Here’s a health condition that’s on the rise and for which awareness needs to be raised: peripheral arterial disease, or PAD. PAD is characterized by plaque build-up in the arteries that carry blood to three specific areas outside of your heart: your organs, head, and limbs.
One in 20 Americans over the age of 50 has PAD. It is estimated that up to 30% of seniors over the age of 70 have the condition. For those over the age of 80, that number rises to 35%. The incidence of PAD has increased by almost 25% worldwide in the past decade.
PAD most often shows up in the legs, though it is also commonly found in the arteries that carry blood from your heart to your arms, stomach, kidneys, and head. What is plaque made up of and why does it settle in your arteries? If you guessed cholesterol, you’d be right. Plaque also contains excess fatty acids, calcium, and fibrous tissue.
Let’s talk for a moment about PAD and blocked blood flow to your legs. This condition can cause symptoms of pain and numbness and can increase your risk for getting an infection in your legs. For those with PAD, an infection can become a serious thing. Your body may not be able to fight off the infection and if it can’t be stopped, gangrene can set in.
How can you tell if you might be suffering from PAD? If you experience any pain in your legs when you climb stairs or even walk, it’s a good idea to discuss this with your doctor and rule out PAD. Many seniors do not receive a diagnosis of PAD until the problem has become quite significant and serious. They mistakenly think that their leg pain is due to normal aging. Your doctor can perform a test to see if your leg pain is caused by PAD.
The PAD test is simple and won’t cause you any discomfort. The test is referred to as an ankle-brachial index (ABI). Your doctor will hold an ultrasound probe in his or her hand and use it to determine the blood pressure in your upper arm and then your ankle. These two values should be about the same. If the pressure in your ankle is much lower than the reading in your arm, you most likely have PAD. Severity of the condition can be further determined by using an angiogram. An angiogram can show the precise location of any major blockage. Surgery may be required for blockages of this magnitude.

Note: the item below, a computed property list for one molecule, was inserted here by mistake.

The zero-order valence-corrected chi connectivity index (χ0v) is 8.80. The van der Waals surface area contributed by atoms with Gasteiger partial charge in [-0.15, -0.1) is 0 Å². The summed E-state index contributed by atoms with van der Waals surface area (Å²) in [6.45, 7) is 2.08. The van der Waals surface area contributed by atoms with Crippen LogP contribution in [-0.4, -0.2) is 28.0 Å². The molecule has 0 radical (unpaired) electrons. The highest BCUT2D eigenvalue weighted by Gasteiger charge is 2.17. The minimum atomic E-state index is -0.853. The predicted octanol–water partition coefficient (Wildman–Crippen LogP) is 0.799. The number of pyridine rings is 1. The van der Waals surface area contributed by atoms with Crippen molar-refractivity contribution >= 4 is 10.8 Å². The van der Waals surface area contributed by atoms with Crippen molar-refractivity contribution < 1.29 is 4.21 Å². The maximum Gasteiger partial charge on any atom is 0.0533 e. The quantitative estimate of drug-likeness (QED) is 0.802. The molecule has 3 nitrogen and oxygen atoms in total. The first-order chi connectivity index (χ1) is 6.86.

Who is at risk for PAD? The risk factors are similar to those for heart disease. Smoking is high on the list, as is high blood pressure and high cholesterol. Other diseases such as type 2 diabetes also play a role in the onset of PAD.
Along with some potentially nasty symptoms, PAD can triple your risk for having a heart attack or stroke. It’s important to take steps to reduce the plaque in your arteries. Diet, exercise, and medication could all help to reverse the symptoms of PAD. As was mentioned, surgery may sometimes be necessary.
Source(s) for Today’s Article:
“What is Peripheral Artery Disease?” National Heart, Lung and Blood Institute web site, http://www.nhlbi.nih.gov/health/health-topics/topics/pad/, last accessed Aug. 6, 2013.
Stansby, G., et al., “High risk of peripheral arterial disease in the United Kingdom: 2-year results of a prospective registry,” Angiology. February 2011; 62(2): 111-8.
Joosten, M.M., et al., “Associations between conventional cardiovascular risk factors and risk of peripheral artery disease in men,” JAMA. Oct 24, 2012; 308(16): 1,660-7.